“Stolen Chastity”, by a comfort woman (halmoni) living at the House of Sharing, a refuge for the sexually trafficked women. Over 200,000 Korean (and some ethnically Japanese) women were conscripted by the Japanese military into sexual slavery between 1930-1945.
As part of their healing process, some of the halmoni (literally meaning grandmother - it’s a euphemism) were encouraged by the House to paint art depicting what happened to them, to let out their anger and very complex feelings about their life history. Some of the paintings are relatively benign, but others, like this one, lay bare the trauma and anguish these women experienced.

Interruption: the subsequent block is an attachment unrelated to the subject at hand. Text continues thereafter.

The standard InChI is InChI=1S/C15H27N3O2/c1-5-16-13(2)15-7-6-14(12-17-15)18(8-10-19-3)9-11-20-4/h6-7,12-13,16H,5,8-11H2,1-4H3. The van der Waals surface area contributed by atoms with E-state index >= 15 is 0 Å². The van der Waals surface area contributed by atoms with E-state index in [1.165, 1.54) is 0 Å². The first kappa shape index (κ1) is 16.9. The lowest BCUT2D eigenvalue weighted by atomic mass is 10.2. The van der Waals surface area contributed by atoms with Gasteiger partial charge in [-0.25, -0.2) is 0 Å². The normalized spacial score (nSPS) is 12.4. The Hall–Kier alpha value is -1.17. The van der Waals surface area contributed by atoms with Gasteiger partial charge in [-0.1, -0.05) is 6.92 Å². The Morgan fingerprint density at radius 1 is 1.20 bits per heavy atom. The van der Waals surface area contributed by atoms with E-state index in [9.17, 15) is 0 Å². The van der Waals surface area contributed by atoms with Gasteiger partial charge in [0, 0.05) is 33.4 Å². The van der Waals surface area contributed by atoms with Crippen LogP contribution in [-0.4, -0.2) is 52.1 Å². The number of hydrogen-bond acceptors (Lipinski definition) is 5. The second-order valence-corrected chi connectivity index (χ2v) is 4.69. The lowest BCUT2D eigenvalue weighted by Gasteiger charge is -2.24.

To this day, Japan has never formally apologized for their role in systematic sex trafficking of these women, nor have they ever made any amends to the families involved. 70% of the 200,000 were killed immediately following WW2, and only a few surviving “comfort women” ever came out as survivors of the harrowing experience. It wasn’t until decades after WW2 ended, in 1991, when the first halmoni came forward to the public with her experience in the extensive system of sexual “camps”.
Katrina (hurricane-k) and I visited some of the halmoni today at the House of Sharing. What a fascinating experience that was. Unfortunately, there were so many people there we did not really get to interact with the women one-on-one. However, the museum on the grounds, and simply being in the presence of these survivors, was amazing.